In an article in the November 29, 2018 industry publication Automotive News outlined this exact scenario. After complaining that "many UAW members want more: more promotions, more profit sharing, more everything," reporter Michael Wayland writes that the plant closure message will change "the story of members who want more, and potentially they just want to save jobs and plants. "

The closure, says Welland, could also be" a blessing in disguise for UAW leaders who are waging an internal battle with members after a federal corruption scandal. If union leaders can save one, maybe two plants, they can be seen as heroes instead of company pawns … ”

However, any factory-keeping deal will come at a huge cost to workers, he writes, adding: "Expect GM to request unconventional employment practices, such as increasing workers, temporary or subcontracted."

GM officials complain that they have the highest labor costs of the three automakers based in Detroit. Although there are currently about 4,650 temporary workers, or 10 percent of the 46,000 part-time workers in the US, she wants much more.

According to the industry website, T he Detroit Bureau Chuck Stevens, a former chief financial officer at GM who retired last year, "told analysts two years ago that the company wanted to there is 50% of temporary factory work in GM factories. "This will allow GM to sharply reduce labor costs. and quickly close more factories as sales fall in the face of a widely anticipated global economic downturn.

The current "negotiations" are not between two opposing parties, but a joint conspiracy by the UAW and the car companies to further impoverish car dealers.

In order to defeat this conspiracy, auto workers must take the leadership of the fight into their own hands by setting up factory committees to prepare for a national strike that cancels all rebates passed by the UAW.

The corrupt bargaining commission must be thrown out and replaced by a committee of the most belligerent and trusted workers engaged in fighting for workers' demands, including the elimination of the two-tier system, the conversion of all temporary and contract workers into full-time employees, redeployment of all laid-off workers and a 40 percent pay increase.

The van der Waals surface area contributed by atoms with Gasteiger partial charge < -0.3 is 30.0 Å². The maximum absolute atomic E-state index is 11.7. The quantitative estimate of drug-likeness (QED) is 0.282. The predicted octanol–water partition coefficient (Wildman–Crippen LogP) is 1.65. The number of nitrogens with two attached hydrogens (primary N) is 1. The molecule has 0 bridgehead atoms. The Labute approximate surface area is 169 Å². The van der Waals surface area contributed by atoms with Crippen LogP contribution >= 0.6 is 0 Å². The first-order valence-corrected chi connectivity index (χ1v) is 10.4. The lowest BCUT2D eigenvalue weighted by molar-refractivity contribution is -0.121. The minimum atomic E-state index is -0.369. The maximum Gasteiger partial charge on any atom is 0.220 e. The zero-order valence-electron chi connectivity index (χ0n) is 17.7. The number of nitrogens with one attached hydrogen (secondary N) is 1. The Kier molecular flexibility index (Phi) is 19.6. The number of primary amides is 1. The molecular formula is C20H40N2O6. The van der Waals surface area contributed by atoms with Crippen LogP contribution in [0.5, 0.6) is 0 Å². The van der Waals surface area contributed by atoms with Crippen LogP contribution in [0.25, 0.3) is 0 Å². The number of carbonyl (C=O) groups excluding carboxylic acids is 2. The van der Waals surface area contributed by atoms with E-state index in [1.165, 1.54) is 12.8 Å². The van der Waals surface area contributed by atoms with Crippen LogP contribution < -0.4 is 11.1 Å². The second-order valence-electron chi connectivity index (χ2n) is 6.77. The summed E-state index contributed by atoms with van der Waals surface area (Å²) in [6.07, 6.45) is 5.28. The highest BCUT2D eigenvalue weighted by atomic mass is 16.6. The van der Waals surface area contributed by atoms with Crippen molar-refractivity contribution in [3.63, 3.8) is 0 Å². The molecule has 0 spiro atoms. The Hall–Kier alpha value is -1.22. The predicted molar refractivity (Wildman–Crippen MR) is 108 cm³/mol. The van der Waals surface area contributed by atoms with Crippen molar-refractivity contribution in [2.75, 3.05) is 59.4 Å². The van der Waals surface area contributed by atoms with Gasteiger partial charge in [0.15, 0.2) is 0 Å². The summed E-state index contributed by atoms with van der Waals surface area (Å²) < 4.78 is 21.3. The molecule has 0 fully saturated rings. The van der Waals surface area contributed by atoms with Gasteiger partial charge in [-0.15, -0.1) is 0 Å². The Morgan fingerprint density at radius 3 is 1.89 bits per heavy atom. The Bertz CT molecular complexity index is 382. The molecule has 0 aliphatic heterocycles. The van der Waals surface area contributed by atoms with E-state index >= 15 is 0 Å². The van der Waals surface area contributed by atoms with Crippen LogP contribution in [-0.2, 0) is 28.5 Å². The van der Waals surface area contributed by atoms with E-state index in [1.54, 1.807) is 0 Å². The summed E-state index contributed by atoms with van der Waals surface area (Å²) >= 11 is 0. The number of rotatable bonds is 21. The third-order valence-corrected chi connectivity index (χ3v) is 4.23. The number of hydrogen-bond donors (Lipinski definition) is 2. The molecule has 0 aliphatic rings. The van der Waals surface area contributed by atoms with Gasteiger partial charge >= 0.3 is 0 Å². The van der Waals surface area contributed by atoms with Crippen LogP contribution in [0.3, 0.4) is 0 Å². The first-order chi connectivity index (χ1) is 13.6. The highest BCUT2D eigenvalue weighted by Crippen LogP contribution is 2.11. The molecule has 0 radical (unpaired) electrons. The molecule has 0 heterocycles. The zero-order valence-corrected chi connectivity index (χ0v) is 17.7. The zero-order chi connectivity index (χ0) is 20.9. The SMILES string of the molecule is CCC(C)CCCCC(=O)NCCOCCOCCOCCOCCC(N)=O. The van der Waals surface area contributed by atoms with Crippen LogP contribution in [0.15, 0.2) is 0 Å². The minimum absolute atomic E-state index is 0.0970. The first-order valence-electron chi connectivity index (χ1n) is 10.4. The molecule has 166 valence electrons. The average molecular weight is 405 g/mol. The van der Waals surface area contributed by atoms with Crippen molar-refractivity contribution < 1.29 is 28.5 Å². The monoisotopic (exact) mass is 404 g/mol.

Workers must abide by the principle of "No contract, no job" and prepare a national strike to stop the auto and auto parts industry, including calls for all workers, united and non-union. Workers must now be appealed to in Mexico, Canada and around the world to fight globally in a coordinated effort to attack the workplace and conditions around the world.

This must be combined with the rejection of all forms of nationalism promoted by trade unions, the Trump administration and the Democrats, and the struggle to make the global automobile industry a public enterprise organized on the socialist principle of production for human need, not private profit.

We urge auto workers and other workers to join the online meeting this Thursday, September 5th at 7:30 pm EDT to discuss a strategy to continue this fight. To sign up, go to wsws.org/autocall. records19659037emberYour support is needed

This week WSWS publishes its 75,000th article. Become a monthly donor today and continue this vital work. It only takes a minute. Thank you.